After 50 years, Turner’s Premium Iced Tea has a new look.
Tom Martelli started sippin’ Turner’s Premium Iced Tea when he was 13. So if friends and family see the 64-year-old without a plastic jug in his hand, they assume something is wrong.
“I drink a gallon a day at least,” says the retired stonemason, who advertises his love for the beverage with a sticker on the back of his truck that reads “Fueled by Turner’s.”
That makes Martelli part of a legion of “devoteas” of the most famous product made by Turner Dairy Farms.
Founded in 1930, the Penn Hills-based company started producing its iced tea in 1972 and the recipe hasn’t changed. But the iconic paper carton — which is synonymous with Pittsburgh — is about to.
To celebrate the tea’s golden anniversary, Turner Dairy Farms sponsored a carton design contest.
Update: Jay Obstarczyk’s Crushin’ It Since ’72 design won. His design, which will be featured on half a million pints and limited edition merchandise, earned him $2,000 and bragging rights.
Steve Turner, director of marketing for the fourth-generation family-owned business, says the company blended various juices and teas to create its Premium Iced Tea to give steel mill employees a cold drink during a hot shift.
Fifty years later, it’s still a favorite among blue-collar workers and championed by generations of Western Pennsylvanians, including Pittsburgh Dad.
Turner’s churns out 20,000 gallons a day, distributing it within a two-hour radius of Downtown. But Pittsburgh expatriates contact Steve Turner asking how they can get the beloved beverage sent to them. Because the tea needs to be refrigerated, the company is unable to ship it long distances at this time.
Michael Jessop grew up in the United Kingdom, where people take their tea very seriously. So it might have been surprising when his American wife got him hooked on Turner’s.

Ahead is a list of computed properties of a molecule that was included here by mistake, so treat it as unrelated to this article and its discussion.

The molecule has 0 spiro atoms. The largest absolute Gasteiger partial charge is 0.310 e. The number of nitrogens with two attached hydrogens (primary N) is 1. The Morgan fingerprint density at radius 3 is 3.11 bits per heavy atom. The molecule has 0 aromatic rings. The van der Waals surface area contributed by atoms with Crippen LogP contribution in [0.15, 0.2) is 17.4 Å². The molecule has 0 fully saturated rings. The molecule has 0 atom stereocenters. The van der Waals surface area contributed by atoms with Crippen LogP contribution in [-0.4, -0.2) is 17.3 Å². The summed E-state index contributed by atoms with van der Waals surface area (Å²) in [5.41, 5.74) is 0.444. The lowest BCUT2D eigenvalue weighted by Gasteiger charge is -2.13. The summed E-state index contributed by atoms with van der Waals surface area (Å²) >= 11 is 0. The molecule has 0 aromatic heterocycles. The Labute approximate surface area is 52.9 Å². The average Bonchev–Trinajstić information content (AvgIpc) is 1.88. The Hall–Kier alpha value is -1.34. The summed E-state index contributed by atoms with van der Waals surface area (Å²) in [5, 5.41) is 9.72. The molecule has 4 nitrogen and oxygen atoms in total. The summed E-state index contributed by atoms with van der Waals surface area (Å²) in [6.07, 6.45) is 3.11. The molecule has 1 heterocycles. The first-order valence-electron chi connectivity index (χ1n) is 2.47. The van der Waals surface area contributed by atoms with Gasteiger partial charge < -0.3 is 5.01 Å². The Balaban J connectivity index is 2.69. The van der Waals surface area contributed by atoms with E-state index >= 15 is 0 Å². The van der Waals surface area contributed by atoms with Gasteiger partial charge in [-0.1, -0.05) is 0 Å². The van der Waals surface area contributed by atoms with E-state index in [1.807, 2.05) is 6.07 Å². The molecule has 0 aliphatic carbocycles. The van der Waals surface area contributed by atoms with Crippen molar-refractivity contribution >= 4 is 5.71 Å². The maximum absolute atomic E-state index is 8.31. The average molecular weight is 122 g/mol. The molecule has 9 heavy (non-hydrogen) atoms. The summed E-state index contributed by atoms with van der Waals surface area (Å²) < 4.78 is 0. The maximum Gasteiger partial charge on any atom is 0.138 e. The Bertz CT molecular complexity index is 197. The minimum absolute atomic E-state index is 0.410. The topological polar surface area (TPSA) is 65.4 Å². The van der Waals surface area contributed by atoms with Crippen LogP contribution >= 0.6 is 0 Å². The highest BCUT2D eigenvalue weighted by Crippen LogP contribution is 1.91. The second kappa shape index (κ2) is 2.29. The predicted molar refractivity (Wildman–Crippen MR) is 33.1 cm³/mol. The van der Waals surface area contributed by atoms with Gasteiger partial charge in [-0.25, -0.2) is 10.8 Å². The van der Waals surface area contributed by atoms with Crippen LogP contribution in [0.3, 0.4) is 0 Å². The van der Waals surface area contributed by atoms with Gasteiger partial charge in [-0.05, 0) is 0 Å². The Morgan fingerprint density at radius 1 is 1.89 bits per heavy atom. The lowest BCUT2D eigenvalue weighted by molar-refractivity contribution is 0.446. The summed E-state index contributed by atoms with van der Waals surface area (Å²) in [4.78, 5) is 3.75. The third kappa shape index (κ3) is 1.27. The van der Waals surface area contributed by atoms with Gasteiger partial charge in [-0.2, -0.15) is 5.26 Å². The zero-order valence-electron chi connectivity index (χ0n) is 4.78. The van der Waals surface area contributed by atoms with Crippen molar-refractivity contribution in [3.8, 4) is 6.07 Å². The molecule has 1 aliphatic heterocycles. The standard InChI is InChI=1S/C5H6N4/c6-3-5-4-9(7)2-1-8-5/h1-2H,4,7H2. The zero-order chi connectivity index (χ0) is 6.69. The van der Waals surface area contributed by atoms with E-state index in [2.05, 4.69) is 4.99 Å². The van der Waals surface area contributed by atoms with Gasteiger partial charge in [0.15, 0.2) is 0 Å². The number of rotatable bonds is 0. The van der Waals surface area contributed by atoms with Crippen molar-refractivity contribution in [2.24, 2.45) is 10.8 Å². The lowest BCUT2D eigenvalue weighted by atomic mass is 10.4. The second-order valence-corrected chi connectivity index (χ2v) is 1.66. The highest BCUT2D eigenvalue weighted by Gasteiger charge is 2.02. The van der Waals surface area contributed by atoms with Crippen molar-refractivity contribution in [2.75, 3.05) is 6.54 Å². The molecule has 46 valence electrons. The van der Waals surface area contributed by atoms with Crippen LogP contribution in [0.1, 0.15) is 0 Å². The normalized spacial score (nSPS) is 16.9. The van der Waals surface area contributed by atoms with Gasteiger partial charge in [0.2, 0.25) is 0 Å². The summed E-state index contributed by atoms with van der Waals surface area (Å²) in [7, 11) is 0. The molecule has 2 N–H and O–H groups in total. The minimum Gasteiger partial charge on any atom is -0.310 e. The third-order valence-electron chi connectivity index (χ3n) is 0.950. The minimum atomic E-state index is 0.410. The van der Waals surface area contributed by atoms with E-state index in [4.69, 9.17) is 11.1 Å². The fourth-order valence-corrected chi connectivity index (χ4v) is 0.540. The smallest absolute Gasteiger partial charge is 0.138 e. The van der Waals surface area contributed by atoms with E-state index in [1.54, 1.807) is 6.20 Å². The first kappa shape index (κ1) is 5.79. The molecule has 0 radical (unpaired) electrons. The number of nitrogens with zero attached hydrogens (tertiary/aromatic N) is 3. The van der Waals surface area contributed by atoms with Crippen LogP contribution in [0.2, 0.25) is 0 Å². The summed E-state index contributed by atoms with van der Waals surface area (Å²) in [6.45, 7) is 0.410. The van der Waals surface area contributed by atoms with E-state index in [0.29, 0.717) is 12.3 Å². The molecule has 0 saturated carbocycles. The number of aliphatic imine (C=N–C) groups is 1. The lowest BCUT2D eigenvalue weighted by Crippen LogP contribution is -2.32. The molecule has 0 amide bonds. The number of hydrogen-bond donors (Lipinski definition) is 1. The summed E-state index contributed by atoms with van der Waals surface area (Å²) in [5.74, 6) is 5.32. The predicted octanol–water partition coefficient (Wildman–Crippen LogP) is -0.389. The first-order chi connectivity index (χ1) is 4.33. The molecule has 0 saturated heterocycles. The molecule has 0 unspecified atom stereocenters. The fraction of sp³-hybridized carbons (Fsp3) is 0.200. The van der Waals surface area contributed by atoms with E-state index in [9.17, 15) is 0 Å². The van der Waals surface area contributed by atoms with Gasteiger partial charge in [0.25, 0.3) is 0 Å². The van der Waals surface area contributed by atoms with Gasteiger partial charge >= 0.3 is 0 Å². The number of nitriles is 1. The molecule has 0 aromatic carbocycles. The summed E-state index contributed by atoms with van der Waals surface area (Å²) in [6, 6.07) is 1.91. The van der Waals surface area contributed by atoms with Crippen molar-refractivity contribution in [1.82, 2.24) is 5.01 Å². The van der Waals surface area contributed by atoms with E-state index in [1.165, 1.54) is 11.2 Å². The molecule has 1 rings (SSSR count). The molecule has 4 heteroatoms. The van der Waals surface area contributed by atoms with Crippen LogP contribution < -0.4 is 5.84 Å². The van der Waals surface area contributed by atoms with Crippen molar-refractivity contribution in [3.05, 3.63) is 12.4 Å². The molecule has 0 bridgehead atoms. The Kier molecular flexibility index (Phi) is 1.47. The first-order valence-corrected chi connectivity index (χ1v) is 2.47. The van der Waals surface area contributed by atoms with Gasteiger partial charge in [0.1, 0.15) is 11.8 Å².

“Now, I usually get a half-gallon at least once per trip and drink it in one go. It’s definitely my favorite (favourite) road trip beverage,” he writes in an email.
If you’re a local, you can find Turner’s Premium Iced Tea anywhere beverages are sold. Although he doesn’t need to promote the tea, Steve Turner often tools around in the company’s ’64 Thunderbird, aka the Tea-Bird. The classic car is a rolling logo with a trunk that doubles as a cooler so he can dispense samples during community events and even at gas stations, where the car always draws an impromptu crowd.
Fueled by Turner’s, indeed.
For folks who want an alcoholic kick to their Turner’s, some area bars offer cocktails that pay tribute to the hometown tea.
At its Harrison Street headquarters, Lawrenceville Distilling Co. combines its Earl Grey tea-steeped Parking Chair Vodka, Tuner’s Premium Iced Tea and a hint of lemon. Through a collaboration with Creatives Drink, the distillery is canning the ready-to-drink yinzer elixir. You can find it at watering holes such as Round Corner Cantina, Redbeard’s Bar & Grill and Cobra. There are plans for more widespread distribution this year.
“Turner’s seemed like a fun way to put a bunch of Pittsburgh into one product,” says Cody Baker, founder of Creatives Drink. “I think people are surprised it isn’t sweet and how subtle the alcohol taste is for being 8-percent.”
Last year, Turner’s partnered with Pittsburgh Brewing Co. to create the IC’D Tea, a blend of iced tea and Iron City Beer. The company also sells a 17-ounce drinking glass — designed by Millvale-based marketing firm Top Hat — with lines that help you create the perfect ratio of beer and tea at home.
Steve Turner says thirsty fans are always eager to show off their Turner’s tattoos and photographs. The tea is a staple at Pittsburgh parties, including wedding receptions where you can grab a carton on your way past the cookie table. Folks even name their pets after the “Champagne of Pittsburgh.”
If you’re not ready to make such a big commitment, you can rock a Turner’s “tea” shirt, a holiday sweater, socks, golf gloves and hats. There’s even an infant onesie available for future enthusiasts.
By wearing Turner’s apparel, entering the carton design contest and even getting inked, customers take ownership of the product they’ve grown up with.
“It’s pretty cool to see how much people love our tea,” Steve Turner says. “I don’t know of any national iced tea awards, but even if we had a shiny medal to wave around it wouldn’t be as meaningful as the response we get from consumers. It’s ingrained in the Pittsburgh culture.”
Watch this Out & About Yinzer Backstage Pass episode to see the iced tea production process taking place at the Turner Dairy Farms headquarters.